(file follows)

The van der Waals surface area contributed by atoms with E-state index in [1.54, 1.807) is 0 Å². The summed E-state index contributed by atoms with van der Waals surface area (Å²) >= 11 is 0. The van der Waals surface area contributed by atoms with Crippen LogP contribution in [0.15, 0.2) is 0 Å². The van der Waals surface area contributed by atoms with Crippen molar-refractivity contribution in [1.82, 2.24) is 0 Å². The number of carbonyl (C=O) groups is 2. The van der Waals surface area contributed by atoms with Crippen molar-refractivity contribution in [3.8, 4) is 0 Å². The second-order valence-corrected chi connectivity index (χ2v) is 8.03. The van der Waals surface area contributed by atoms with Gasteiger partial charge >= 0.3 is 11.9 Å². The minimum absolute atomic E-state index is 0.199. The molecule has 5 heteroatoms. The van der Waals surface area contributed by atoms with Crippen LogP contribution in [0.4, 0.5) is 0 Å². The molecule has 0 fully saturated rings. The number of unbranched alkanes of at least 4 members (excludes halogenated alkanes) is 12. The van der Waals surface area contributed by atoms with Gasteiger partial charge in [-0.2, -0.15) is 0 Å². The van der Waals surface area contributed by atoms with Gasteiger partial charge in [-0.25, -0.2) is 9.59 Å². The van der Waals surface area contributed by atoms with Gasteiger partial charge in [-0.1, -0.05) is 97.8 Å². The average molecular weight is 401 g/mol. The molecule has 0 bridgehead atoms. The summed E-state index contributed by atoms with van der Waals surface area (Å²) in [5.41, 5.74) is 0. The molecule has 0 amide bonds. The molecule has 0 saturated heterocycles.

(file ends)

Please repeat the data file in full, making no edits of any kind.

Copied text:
The van der Waals surface area contributed by atoms with E-state index in [1.54, 1.807) is 0 Å². The summed E-state index contributed by atoms with van der Waals surface area (Å²) >= 11 is 0. The van der Waals surface area contributed by atoms with Crippen LogP contribution in [0.15, 0.2) is 0 Å². The van der Waals surface area contributed by atoms with Crippen molar-refractivity contribution in [1.82, 2.24) is 0 Å². The number of carbonyl (C=O) groups is 2. The van der Waals surface area contributed by atoms with Crippen molar-refractivity contribution in [3.8, 4) is 0 Å². The second-order valence-corrected chi connectivity index (χ2v) is 8.03. The van der Waals surface area contributed by atoms with Gasteiger partial charge >= 0.3 is 11.9 Å². The minimum absolute atomic E-state index is 0.199. The molecule has 5 heteroatoms. The van der Waals surface area contributed by atoms with Crippen LogP contribution in [0.4, 0.5) is 0 Å². The molecule has 0 fully saturated rings. The number of unbranched alkanes of at least 4 members (excludes halogenated alkanes) is 12. The van der Waals surface area contributed by atoms with Gasteiger partial charge in [-0.2, -0.15) is 0 Å². The van der Waals surface area contributed by atoms with Gasteiger partial charge in [-0.25, -0.2) is 9.59 Å². The van der Waals surface area contributed by atoms with Gasteiger partial charge in [-0.1, -0.05) is 97.8 Å². The average molecular weight is 401 g/mol. The molecule has 0 bridgehead atoms. The summed E-state index contributed by atoms with van der Waals surface area (Å²) in [5.41, 5.74) is 0. The molecule has 0 amide bonds. The molecule has 0 saturated heterocycles.